In today’s episode of the Innovation Ecosystem podcast, Kevin Cashman discusses with Mark the rationale and research behind “The Pause Principle,” which aligns strongly with the notion of “creating space” explored by previous guests like David Allen, Lisa Bodell and Heiko Fischer, among others; about Kevin’s new interest in the concept of “story mastery”; and finally some fresh insights into the qualities of a great versus a good leader.
We are taught to think that all great minds think alike. While this may have worked during pre-twenty first century industrial times, this is no longer the case today. We need creative and diverse minds that can navigate through the chaos, uncertainty, and adventure of our present-day society —each individual contributing in their own unique way.
There are incredible opportunities today to bring new things into the world. It is the hallmark of the creative artist to create something that did not exist before, but this generative capacity is not limited to creative artists. Entrepreneurs and corporations conceive and create new products, services and platforms that would not have existed but for their efforts. Our increasingly complex and volatile world needs this creative ability now more than ever, especially in our leaders.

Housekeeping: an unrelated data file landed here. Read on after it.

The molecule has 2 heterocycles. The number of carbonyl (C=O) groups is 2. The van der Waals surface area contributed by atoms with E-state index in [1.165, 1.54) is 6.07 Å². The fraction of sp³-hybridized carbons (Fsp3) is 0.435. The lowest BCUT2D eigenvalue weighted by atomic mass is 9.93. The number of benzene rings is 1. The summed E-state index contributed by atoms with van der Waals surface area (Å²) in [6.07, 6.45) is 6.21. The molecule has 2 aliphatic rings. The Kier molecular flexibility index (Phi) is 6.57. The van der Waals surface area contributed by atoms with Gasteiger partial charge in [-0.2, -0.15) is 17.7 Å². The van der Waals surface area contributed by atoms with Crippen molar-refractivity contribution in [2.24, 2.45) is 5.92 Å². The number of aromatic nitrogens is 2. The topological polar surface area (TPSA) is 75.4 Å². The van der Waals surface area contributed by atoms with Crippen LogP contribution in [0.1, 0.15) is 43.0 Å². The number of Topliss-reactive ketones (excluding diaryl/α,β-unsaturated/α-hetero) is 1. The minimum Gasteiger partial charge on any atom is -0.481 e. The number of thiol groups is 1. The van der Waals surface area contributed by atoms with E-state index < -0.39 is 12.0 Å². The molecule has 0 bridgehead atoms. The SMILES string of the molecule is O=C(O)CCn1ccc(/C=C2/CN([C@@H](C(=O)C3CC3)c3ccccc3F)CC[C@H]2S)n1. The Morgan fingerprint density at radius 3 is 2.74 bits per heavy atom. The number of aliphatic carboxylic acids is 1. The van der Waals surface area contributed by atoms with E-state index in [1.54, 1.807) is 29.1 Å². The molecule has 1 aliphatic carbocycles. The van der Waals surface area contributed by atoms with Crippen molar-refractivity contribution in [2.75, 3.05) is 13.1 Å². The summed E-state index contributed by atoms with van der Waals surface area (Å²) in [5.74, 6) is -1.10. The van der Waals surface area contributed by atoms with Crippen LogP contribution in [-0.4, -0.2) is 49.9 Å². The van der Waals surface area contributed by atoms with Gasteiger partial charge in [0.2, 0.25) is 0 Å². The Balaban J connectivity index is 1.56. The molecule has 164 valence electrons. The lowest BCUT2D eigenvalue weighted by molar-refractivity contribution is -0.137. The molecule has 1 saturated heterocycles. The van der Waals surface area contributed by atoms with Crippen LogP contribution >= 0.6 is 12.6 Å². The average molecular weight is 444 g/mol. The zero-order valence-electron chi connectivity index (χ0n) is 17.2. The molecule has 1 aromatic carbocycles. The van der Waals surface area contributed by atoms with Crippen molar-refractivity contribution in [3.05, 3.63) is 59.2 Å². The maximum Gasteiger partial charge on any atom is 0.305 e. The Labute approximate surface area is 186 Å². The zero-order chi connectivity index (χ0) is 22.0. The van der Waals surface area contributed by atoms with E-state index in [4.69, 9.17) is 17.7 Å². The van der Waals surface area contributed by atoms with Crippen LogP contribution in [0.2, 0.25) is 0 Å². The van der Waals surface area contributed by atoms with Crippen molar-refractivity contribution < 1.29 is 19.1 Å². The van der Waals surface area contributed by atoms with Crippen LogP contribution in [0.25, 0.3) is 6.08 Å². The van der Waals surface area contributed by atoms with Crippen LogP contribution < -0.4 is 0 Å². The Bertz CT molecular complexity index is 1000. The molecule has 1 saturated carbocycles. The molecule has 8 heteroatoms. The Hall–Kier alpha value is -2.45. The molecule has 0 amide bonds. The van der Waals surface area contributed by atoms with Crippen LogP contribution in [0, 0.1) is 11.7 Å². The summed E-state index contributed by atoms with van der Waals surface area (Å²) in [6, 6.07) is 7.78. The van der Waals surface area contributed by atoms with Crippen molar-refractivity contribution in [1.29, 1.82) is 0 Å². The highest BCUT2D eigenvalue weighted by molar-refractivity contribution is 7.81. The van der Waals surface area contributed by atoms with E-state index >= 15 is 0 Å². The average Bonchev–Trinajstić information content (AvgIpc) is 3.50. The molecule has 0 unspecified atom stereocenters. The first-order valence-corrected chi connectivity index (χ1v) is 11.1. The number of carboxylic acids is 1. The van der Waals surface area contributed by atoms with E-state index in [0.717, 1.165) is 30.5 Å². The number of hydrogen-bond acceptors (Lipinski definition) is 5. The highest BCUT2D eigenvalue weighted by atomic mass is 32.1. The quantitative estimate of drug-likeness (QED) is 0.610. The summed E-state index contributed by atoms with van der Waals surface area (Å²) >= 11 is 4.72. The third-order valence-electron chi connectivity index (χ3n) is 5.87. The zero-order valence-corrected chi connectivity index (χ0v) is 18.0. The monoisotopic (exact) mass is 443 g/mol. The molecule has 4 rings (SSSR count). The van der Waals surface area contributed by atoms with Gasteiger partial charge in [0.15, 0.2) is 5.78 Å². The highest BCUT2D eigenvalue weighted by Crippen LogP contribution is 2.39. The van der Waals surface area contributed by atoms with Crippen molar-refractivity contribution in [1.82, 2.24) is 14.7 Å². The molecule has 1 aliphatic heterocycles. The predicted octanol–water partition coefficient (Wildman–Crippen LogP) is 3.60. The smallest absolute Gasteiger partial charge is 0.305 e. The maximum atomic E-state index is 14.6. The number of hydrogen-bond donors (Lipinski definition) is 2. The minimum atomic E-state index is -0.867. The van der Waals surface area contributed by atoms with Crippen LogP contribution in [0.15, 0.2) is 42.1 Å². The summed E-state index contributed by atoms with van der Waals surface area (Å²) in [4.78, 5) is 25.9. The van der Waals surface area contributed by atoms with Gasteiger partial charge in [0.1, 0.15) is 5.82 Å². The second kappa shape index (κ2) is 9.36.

How do innovation leaders access additional resources to enhance the scale and impact of their efforts across complex, global organizations?
Business is changing. To be successful in the twenty-first century, businesses in developed economies must connect with people’s emotions. This move towards greater emotional intelligence explains why “storytelling” has become so fashionable in marketing and therefore, in the following article, we will explain how you can bring storytelling into your innovation work. The aim:helping you create novel concepts that also connect emotionally.
Stories inspire, motivate, and shift the way the people think and work. Many civilizations throughout history understood the power of storytelling. From ancient Egypt to modern China story- telling provided the foundation for nearly everything. From our daily routines to historic events, storytelling can be the best tool to uncover insights.
Design thinking should be a way of life for senior managers. Melba Kurman spoke to Sara Beckman, design and innovation expert at Haas School of Business at the University of California, Berkeley, about how to apply design thinking to the innovation process.